In 2011, the MITRE-Harvard team demonstrated a single such tiny tile capable of performing simple logic operations. In their recent collaboration they combined several tiles on a single chip to produce a first-of-its-kind complex, programmable nanocomputer, proving the technology is scalable. The accomplishment was enabled in large part through advances made by a three-person Harvard team led by Charles Lieber, a renowned nanotechnology investigator.
The nanocontroller was manufactured using essentially a two-step process. First, the semiconducting nanowires were grown off-chip. “They were grown like fur on a carpet or Velcro on a Velcro strip,” Klemic explains. “Through a transfer printing or transfer lithography technique developed in Lieber’s lab at Harvard, we were able to take these nanowires and deposit them in defined spots on a substrate and parallel on a substrate.” He emphasizes that the nanocircuitry is placed on the chip uniformly rather than “clumped in twos and threes and randomly distributed,” which he describes as “a major fabrication breakthrough” that “allows us to build these very complex circuits.” Until now, this could be done using expensive, top-down lithographic manufacturing methods, but not with bottom-up assembly. It also might allow the number of devices packed into a small area to increase by one, two or eventually more orders of magnitude.
Although the process is a bottom-up construction using lithographic techniques, it is fundamentally different from 3-D printing. “The key thing is that instead of printing, you might consider the nanowires to be brushed or combed onto the target chip,” Das reports.
The next step is actually twofold. Firstly, the team intends simply to build in further functionality. But they also are moving forward with plans to integrate the technology into a simple sensor. James Ellenbogen, MITRE’s chief scientist for nanotechnology, describes three possible types of sensors. “The key thing at the moment, since the processor is relatively simple, is to have it be simple sensor. The possibilities at the moment are either a vibrational sensor of some sort, or possibly a chemical sensor, or a tag to make a smart tag,” Ellenbogen says.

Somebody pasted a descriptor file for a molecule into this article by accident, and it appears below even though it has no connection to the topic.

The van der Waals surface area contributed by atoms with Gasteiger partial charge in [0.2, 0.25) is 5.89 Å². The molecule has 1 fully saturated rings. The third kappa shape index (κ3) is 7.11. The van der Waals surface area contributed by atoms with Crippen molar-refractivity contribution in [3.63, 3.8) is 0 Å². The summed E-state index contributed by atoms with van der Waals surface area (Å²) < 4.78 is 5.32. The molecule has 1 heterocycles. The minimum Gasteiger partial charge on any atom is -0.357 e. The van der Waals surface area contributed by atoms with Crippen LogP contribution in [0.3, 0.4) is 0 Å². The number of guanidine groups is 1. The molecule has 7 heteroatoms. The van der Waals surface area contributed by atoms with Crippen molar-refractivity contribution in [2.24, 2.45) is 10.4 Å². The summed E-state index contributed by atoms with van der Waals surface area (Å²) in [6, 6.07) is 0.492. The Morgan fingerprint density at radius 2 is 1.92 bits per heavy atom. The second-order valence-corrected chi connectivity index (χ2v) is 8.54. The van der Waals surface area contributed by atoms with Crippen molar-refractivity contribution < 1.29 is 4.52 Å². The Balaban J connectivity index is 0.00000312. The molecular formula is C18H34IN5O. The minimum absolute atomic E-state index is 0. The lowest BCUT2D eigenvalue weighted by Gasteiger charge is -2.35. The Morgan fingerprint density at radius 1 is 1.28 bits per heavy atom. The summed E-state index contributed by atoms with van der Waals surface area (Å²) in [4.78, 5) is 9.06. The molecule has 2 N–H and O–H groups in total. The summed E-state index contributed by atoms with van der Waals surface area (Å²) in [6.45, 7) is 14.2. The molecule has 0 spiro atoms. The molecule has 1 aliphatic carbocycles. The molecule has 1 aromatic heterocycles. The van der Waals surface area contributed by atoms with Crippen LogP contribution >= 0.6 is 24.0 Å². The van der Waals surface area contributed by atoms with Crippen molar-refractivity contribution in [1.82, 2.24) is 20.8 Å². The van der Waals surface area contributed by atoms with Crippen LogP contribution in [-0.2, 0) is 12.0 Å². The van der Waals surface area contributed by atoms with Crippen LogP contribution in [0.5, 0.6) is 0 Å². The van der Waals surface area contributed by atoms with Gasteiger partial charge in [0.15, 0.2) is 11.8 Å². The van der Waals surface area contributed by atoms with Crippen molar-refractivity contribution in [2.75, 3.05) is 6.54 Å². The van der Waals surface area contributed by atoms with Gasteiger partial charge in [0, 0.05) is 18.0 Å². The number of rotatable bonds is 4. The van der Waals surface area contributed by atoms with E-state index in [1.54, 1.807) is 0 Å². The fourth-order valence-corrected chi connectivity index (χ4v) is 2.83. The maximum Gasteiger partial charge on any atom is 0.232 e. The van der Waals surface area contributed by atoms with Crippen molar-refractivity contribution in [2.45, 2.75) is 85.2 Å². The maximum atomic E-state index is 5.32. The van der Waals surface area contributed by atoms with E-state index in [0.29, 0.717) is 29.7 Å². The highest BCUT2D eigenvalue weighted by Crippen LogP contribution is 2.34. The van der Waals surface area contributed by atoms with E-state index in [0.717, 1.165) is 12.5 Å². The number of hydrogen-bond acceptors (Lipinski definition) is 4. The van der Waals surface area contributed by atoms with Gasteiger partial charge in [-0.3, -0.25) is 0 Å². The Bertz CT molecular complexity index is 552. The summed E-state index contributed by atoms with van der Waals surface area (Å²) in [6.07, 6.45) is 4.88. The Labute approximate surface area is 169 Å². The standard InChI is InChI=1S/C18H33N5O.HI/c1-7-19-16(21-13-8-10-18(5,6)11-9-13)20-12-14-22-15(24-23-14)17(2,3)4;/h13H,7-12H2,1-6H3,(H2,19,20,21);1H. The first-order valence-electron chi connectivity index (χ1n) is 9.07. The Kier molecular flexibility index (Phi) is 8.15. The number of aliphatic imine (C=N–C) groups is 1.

The project is currently funded through MITRE’s internal research and development budget, but government or industry partners could potentially help with the sensor integration. “We are moving ahead, but we certainly would welcome any specific interest. If there’s a particular sensor, for example, that any entity wanted to integrate with, that’s certainly something we could explore,” Das offers.
VIDEO: The Wasp Micro Air Vehicle, a small, portable, unmanned aerial platform designed for front-line day and night reconnaissance and surveillance is a result of a multi-year joint development effort between industry and the Defense Advanced Research Projects Agency. Although not targeted to a specific system, nanocomputing technology developed by the MITRE Corporation could benefit micro unmanned systems and a wide range of electronics on and off the battlefield.